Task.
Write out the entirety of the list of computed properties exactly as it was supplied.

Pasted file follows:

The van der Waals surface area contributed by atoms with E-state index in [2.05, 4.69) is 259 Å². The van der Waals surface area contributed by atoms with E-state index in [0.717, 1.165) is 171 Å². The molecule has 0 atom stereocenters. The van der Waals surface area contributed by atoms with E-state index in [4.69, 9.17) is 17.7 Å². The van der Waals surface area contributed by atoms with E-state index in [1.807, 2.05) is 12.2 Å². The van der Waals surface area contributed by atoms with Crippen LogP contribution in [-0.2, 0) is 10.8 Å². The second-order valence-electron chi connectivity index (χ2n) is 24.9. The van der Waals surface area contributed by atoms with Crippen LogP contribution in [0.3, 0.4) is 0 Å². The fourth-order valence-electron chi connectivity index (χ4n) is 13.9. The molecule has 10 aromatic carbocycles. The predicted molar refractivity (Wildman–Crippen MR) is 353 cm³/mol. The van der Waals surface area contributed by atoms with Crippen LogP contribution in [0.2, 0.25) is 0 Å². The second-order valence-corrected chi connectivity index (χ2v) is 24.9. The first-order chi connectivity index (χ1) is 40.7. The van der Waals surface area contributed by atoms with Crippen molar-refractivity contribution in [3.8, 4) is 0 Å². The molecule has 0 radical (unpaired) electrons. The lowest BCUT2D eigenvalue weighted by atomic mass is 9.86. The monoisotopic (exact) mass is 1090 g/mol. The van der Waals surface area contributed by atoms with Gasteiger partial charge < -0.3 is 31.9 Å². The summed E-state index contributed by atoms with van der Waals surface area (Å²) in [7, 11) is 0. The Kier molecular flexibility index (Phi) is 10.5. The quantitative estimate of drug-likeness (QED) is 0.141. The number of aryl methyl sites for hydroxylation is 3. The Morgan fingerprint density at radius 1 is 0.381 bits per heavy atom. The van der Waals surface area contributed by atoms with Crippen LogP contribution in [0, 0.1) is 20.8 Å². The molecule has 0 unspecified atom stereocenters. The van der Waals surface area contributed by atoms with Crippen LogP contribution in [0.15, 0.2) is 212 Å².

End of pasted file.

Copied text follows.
The van der Waals surface area contributed by atoms with E-state index in [2.05, 4.69) is 259 Å². The van der Waals surface area contributed by atoms with E-state index in [0.717, 1.165) is 171 Å². The molecule has 0 atom stereocenters. The van der Waals surface area contributed by atoms with E-state index in [4.69, 9.17) is 17.7 Å². The van der Waals surface area contributed by atoms with E-state index in [1.807, 2.05) is 12.2 Å². The van der Waals surface area contributed by atoms with Crippen LogP contribution in [-0.2, 0) is 10.8 Å². The second-order valence-electron chi connectivity index (χ2n) is 24.9. The van der Waals surface area contributed by atoms with Crippen LogP contribution in [0.3, 0.4) is 0 Å². The fourth-order valence-electron chi connectivity index (χ4n) is 13.9. The molecule has 10 aromatic carbocycles. The predicted molar refractivity (Wildman–Crippen MR) is 353 cm³/mol. The van der Waals surface area contributed by atoms with Crippen LogP contribution in [0.2, 0.25) is 0 Å². The second-order valence-corrected chi connectivity index (χ2v) is 24.9. The first-order chi connectivity index (χ1) is 40.7. The van der Waals surface area contributed by atoms with Crippen molar-refractivity contribution in [3.8, 4) is 0 Å². The molecule has 0 radical (unpaired) electrons. The lowest BCUT2D eigenvalue weighted by atomic mass is 9.86. The monoisotopic (exact) mass is 1090 g/mol. The van der Waals surface area contributed by atoms with Gasteiger partial charge < -0.3 is 31.9 Å². The summed E-state index contributed by atoms with van der Waals surface area (Å²) in [7, 11) is 0. The Kier molecular flexibility index (Phi) is 10.5. The quantitative estimate of drug-likeness (QED) is 0.141. The number of aryl methyl sites for hydroxylation is 3. The Morgan fingerprint density at radius 1 is 0.381 bits per heavy atom. The van der Waals surface area contributed by atoms with Crippen LogP contribution in [0, 0.1) is 20.8 Å². The molecule has 0 unspecified atom stereocenters. The van der Waals surface area contributed by atoms with Crippen LogP contribution in [0.15, 0.2) is 212 Å².